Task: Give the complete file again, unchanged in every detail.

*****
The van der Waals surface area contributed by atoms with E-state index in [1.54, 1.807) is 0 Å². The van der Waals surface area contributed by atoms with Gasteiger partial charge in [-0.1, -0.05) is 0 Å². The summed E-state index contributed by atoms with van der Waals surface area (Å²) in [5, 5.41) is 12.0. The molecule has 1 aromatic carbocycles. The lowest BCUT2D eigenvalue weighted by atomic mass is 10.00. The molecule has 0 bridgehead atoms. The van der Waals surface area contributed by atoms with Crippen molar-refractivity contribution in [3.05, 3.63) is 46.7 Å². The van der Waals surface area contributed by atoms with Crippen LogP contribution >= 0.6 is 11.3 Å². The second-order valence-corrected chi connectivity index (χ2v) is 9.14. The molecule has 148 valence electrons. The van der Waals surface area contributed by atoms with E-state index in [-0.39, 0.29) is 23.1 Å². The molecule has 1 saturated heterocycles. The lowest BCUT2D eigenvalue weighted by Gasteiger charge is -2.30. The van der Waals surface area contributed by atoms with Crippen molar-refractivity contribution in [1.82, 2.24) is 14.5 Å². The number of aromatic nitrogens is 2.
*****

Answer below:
The van der Waals surface area contributed by atoms with E-state index in [1.54, 1.807) is 0 Å². The van der Waals surface area contributed by atoms with Gasteiger partial charge in [-0.1, -0.05) is 0 Å². The summed E-state index contributed by atoms with van der Waals surface area (Å²) in [5, 5.41) is 12.0. The molecule has 1 aromatic carbocycles. The lowest BCUT2D eigenvalue weighted by atomic mass is 10.00. The molecule has 0 bridgehead atoms. The van der Waals surface area contributed by atoms with Crippen molar-refractivity contribution in [3.05, 3.63) is 46.7 Å². The van der Waals surface area contributed by atoms with Crippen LogP contribution >= 0.6 is 11.3 Å². The second-order valence-corrected chi connectivity index (χ2v) is 9.14. The molecule has 148 valence electrons. The van der Waals surface area contributed by atoms with E-state index in [-0.39, 0.29) is 23.1 Å². The molecule has 1 saturated heterocycles. The lowest BCUT2D eigenvalue weighted by Gasteiger charge is -2.30. The van der Waals surface area contributed by atoms with Crippen molar-refractivity contribution in [1.82, 2.24) is 14.5 Å². The number of aromatic nitrogens is 2.